In the midst of one of the worst heatwaves experienced by the capital, the Jet Propulsion Laboratory (JPL) of NASA has recently shared an image of ‘heat islands’ identified in and around Delhi.
Cities are often markedly warmer than the countryside, and that's critical in a heat wave. This image, taken by @NASA's ECOSTRESS instrument on the @Space_Station, shows "heat islands" in and near Delhi, India, with nighttime temps up to 102° F (40° hotter than nearby fields). pic.twitter.com/yjzkdjDYev— NASA JPL (@NASAJPL) May 12, 2022
According to the space agency, their satellite ground temperature measuring instrument Ecosystem Spaceborne Thermal Radiation Experiment On Space Station (ECOSTRESS) took the image that mapped the ‘heat islands’. The ECOSTRESS also recorded that the temperature in Delhi’s urban ‘heat islands’ and neighbouring villages reached 102 degrees Fahrenheit (39 degrees Celsius) while surrounding areas were nearly 40 degrees Fahrenheit (nearly 5 degrees Celsius) colder. The image, taken around midnight of May 5, covers an area of 12,350 sqkm. The ‘heat islands’ are visible in the image as red spots.
What are heat islands?
Urban heat islands occur when a city experiences much higher temperatures than the rural areas surrounding it. This is usually because of the increased percentage of human activities in cities, as compared to the rural areas, and the built environment that contains elements like asphalt, steel, and brick. These ‘heat islands’ are one of the easiest ways to study how human impact is changing the planet.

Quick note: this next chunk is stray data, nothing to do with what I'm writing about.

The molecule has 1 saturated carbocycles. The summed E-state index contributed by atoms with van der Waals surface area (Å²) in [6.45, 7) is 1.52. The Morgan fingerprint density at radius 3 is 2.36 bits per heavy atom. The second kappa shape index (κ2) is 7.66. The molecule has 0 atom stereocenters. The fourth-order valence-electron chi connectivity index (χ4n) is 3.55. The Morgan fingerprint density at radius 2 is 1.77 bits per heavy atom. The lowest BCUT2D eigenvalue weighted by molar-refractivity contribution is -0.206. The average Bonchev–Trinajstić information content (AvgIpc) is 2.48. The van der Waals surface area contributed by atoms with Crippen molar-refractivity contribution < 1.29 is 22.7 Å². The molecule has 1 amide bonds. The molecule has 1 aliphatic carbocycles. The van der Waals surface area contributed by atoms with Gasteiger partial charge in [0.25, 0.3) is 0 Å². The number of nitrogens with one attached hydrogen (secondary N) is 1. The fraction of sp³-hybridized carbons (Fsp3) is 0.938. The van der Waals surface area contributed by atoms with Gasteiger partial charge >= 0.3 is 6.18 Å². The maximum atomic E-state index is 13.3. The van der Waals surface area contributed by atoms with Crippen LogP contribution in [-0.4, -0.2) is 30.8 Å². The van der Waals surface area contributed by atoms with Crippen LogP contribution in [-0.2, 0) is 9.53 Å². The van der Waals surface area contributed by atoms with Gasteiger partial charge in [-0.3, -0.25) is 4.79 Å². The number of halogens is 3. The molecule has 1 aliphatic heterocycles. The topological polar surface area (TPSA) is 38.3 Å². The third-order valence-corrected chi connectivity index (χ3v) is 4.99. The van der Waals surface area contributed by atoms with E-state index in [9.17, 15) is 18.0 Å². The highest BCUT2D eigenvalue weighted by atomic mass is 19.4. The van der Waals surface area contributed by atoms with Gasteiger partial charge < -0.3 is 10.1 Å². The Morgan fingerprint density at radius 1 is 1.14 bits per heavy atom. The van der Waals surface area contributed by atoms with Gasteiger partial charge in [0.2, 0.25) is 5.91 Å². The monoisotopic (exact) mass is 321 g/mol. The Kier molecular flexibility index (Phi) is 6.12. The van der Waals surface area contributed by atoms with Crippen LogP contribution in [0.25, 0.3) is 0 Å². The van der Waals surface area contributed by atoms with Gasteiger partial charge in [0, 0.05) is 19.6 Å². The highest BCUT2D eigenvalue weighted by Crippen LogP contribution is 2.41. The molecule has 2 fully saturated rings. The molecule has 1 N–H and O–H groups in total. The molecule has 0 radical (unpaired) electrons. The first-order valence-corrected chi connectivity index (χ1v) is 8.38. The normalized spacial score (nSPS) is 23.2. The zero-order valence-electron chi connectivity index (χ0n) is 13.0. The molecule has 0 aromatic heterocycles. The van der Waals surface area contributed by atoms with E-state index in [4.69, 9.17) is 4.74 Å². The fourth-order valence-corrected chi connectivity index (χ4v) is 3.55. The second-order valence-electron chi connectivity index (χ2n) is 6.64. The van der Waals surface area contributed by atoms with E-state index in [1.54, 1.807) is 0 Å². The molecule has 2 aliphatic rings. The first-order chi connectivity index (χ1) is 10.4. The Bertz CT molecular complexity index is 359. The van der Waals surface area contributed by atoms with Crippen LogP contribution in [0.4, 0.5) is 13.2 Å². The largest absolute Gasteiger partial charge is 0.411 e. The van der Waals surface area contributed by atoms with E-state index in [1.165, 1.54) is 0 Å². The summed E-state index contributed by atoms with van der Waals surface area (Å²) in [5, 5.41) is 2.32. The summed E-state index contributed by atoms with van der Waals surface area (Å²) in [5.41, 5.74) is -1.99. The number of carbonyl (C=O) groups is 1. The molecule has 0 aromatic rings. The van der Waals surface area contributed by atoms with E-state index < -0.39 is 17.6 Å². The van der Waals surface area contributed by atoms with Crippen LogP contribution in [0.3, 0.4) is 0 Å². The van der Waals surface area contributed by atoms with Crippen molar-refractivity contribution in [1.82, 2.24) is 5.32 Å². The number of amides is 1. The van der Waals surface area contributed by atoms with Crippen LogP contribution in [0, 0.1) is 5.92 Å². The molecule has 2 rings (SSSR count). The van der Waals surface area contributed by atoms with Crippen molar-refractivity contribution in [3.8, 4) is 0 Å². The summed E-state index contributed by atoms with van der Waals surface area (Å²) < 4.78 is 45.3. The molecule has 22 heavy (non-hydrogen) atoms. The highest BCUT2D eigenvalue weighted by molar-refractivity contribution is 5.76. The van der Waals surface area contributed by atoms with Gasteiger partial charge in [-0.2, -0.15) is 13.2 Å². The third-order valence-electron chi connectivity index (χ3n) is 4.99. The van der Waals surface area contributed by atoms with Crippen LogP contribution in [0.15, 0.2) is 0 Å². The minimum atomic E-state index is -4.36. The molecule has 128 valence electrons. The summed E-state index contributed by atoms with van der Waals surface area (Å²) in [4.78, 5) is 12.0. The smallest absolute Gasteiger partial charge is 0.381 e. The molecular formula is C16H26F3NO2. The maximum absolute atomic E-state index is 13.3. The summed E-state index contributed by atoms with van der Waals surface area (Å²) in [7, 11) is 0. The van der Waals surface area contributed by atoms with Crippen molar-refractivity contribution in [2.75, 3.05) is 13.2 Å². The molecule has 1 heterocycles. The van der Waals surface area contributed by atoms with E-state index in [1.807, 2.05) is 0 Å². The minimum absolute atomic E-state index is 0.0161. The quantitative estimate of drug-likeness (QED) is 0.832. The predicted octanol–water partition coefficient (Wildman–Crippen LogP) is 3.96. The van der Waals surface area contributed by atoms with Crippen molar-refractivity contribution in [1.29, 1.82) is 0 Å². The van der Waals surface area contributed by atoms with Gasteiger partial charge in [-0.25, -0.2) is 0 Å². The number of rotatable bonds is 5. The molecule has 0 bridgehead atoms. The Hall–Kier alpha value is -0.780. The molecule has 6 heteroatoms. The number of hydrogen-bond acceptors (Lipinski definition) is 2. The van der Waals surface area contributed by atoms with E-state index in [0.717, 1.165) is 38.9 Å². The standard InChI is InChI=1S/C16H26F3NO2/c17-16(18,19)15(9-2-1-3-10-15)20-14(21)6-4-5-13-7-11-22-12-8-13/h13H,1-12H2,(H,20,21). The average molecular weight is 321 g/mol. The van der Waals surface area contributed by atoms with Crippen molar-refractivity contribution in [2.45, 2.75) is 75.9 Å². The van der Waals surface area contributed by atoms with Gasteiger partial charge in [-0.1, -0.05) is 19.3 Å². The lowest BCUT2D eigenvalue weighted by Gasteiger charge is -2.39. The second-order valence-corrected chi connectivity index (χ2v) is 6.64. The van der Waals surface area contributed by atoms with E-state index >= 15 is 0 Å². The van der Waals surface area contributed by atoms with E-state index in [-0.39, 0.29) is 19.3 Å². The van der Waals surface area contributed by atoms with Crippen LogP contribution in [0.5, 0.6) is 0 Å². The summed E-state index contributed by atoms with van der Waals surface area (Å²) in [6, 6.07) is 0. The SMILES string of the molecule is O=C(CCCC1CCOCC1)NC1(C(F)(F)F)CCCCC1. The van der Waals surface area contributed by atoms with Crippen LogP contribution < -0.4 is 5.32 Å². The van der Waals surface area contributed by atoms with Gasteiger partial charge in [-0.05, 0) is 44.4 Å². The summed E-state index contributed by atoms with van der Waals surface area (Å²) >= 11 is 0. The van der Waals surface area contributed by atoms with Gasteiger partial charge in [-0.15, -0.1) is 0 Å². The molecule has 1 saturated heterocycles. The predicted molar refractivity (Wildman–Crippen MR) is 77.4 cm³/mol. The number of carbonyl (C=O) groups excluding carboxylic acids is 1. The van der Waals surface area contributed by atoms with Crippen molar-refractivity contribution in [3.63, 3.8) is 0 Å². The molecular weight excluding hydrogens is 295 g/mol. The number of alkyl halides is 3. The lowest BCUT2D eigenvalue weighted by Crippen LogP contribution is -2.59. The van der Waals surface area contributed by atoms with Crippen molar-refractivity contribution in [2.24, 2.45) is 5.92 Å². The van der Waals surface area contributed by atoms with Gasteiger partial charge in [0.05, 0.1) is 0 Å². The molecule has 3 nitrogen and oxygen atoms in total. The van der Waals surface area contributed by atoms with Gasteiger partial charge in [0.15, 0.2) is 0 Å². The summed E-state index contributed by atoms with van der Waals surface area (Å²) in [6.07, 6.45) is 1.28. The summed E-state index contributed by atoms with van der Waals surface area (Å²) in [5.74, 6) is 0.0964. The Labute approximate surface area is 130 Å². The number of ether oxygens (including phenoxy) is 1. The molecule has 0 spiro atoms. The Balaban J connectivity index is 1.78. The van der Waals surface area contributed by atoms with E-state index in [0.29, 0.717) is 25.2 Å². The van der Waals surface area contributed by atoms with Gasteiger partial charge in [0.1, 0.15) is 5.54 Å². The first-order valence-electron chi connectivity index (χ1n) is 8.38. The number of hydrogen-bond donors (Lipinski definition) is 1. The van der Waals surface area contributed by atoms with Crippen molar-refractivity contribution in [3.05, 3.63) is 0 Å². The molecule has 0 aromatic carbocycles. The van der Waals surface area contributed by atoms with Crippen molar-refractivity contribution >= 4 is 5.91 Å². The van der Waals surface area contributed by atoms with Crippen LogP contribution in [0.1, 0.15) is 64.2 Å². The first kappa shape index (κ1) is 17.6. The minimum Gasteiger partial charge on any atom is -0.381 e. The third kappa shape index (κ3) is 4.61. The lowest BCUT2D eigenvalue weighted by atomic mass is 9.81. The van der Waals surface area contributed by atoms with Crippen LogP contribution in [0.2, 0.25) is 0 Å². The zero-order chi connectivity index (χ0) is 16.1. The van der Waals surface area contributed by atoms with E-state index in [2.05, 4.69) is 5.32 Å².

What does this data indicate?
NASA claims that this means that city dwellers are experiencing considerably higher temperatures than the average temperature reported for their regions. It also indicates that even at night, the temperature didn’t go down as it usually does.
The important thing to note is that the unrelenting heatwave is dangerous as it has already resulted in multiple deaths, fires, and increased air pollution.
So, remember to stay indoors as much as possible and keep yourself hydrated.